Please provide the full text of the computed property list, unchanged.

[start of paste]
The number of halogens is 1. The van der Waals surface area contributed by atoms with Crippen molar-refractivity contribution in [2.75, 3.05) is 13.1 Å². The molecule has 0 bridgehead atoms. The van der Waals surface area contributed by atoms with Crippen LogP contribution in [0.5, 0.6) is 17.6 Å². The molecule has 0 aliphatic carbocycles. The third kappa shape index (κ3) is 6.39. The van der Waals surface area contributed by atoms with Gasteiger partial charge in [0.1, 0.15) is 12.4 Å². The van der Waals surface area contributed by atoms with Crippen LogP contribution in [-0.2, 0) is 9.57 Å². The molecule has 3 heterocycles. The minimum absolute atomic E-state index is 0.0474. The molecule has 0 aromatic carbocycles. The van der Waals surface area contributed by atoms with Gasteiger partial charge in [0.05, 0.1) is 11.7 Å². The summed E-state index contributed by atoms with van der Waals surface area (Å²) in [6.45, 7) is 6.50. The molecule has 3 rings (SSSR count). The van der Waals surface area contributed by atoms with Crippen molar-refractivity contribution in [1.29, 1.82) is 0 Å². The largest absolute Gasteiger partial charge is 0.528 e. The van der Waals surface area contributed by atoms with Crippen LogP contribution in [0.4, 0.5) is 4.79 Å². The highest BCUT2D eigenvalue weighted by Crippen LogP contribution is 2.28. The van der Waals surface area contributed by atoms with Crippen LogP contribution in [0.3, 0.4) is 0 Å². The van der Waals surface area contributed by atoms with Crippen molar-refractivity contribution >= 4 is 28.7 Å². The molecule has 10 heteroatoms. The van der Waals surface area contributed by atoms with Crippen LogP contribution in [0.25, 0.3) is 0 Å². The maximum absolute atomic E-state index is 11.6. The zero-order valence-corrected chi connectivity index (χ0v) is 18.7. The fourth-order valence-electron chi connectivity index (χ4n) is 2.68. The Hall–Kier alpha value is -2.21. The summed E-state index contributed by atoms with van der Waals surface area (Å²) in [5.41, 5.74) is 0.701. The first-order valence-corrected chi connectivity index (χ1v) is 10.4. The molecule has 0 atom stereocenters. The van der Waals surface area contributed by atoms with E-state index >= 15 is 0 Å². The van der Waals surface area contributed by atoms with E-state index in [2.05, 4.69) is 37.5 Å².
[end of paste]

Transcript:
The number of halogens is 1. The van der Waals surface area contributed by atoms with Crippen molar-refractivity contribution in [2.75, 3.05) is 13.1 Å². The molecule has 0 bridgehead atoms. The van der Waals surface area contributed by atoms with Crippen LogP contribution in [0.5, 0.6) is 17.6 Å². The molecule has 0 aliphatic carbocycles. The third kappa shape index (κ3) is 6.39. The van der Waals surface area contributed by atoms with Gasteiger partial charge in [0.1, 0.15) is 12.4 Å². The van der Waals surface area contributed by atoms with Crippen LogP contribution in [-0.2, 0) is 9.57 Å². The molecule has 3 heterocycles. The minimum absolute atomic E-state index is 0.0474. The molecule has 0 aromatic carbocycles. The van der Waals surface area contributed by atoms with Gasteiger partial charge in [0.05, 0.1) is 11.7 Å². The summed E-state index contributed by atoms with van der Waals surface area (Å²) in [6.45, 7) is 6.50. The molecule has 3 rings (SSSR count). The van der Waals surface area contributed by atoms with Crippen molar-refractivity contribution in [1.29, 1.82) is 0 Å². The largest absolute Gasteiger partial charge is 0.528 e. The van der Waals surface area contributed by atoms with Crippen LogP contribution in [0.4, 0.5) is 4.79 Å². The highest BCUT2D eigenvalue weighted by Crippen LogP contribution is 2.28. The van der Waals surface area contributed by atoms with Crippen LogP contribution in [0.3, 0.4) is 0 Å². The van der Waals surface area contributed by atoms with Crippen molar-refractivity contribution >= 4 is 28.7 Å². The molecule has 10 heteroatoms. The van der Waals surface area contributed by atoms with Crippen LogP contribution in [0.25, 0.3) is 0 Å². The maximum absolute atomic E-state index is 11.6. The zero-order valence-corrected chi connectivity index (χ0v) is 18.7. The fourth-order valence-electron chi connectivity index (χ4n) is 2.68. The Hall–Kier alpha value is -2.21. The summed E-state index contributed by atoms with van der Waals surface area (Å²) in [5.41, 5.74) is 0.701. The first-order valence-corrected chi connectivity index (χ1v) is 10.4. The molecule has 0 atom stereocenters. The van der Waals surface area contributed by atoms with E-state index >= 15 is 0 Å². The van der Waals surface area contributed by atoms with E-state index in [2.05, 4.69) is 37.5 Å².